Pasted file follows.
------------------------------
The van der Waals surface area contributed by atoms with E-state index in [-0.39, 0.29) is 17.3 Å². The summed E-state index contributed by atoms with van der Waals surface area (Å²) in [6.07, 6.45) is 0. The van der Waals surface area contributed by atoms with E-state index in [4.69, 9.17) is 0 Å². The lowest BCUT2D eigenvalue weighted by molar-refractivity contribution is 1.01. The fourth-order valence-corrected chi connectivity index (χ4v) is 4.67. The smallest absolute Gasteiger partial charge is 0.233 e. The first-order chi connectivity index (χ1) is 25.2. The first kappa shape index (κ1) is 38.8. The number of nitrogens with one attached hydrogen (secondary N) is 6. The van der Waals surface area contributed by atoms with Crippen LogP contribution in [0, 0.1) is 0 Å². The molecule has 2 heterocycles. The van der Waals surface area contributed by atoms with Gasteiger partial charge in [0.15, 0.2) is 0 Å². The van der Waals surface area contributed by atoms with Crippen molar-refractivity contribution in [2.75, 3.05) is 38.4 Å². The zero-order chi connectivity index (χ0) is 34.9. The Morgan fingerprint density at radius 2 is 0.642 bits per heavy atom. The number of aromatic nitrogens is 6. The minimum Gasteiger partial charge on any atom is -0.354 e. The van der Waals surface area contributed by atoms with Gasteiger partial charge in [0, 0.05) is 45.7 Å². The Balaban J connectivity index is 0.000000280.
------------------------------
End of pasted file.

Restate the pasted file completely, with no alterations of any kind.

The van der Waals surface area contributed by atoms with E-state index in [-0.39, 0.29) is 17.3 Å². The summed E-state index contributed by atoms with van der Waals surface area (Å²) in [6.07, 6.45) is 0. The van der Waals surface area contributed by atoms with E-state index in [4.69, 9.17) is 0 Å². The lowest BCUT2D eigenvalue weighted by molar-refractivity contribution is 1.01. The fourth-order valence-corrected chi connectivity index (χ4v) is 4.67. The smallest absolute Gasteiger partial charge is 0.233 e. The first-order chi connectivity index (χ1) is 25.2. The first kappa shape index (κ1) is 38.8. The number of nitrogens with one attached hydrogen (secondary N) is 6. The van der Waals surface area contributed by atoms with Crippen LogP contribution in [0, 0.1) is 0 Å². The molecule has 2 heterocycles. The van der Waals surface area contributed by atoms with Gasteiger partial charge in [0.15, 0.2) is 0 Å². The van der Waals surface area contributed by atoms with Crippen molar-refractivity contribution in [2.75, 3.05) is 38.4 Å². The zero-order chi connectivity index (χ0) is 34.9. The Morgan fingerprint density at radius 2 is 0.642 bits per heavy atom. The number of aromatic nitrogens is 6. The minimum Gasteiger partial charge on any atom is -0.354 e. The van der Waals surface area contributed by atoms with Gasteiger partial charge in [0, 0.05) is 45.7 Å². The Balaban J connectivity index is 0.000000280.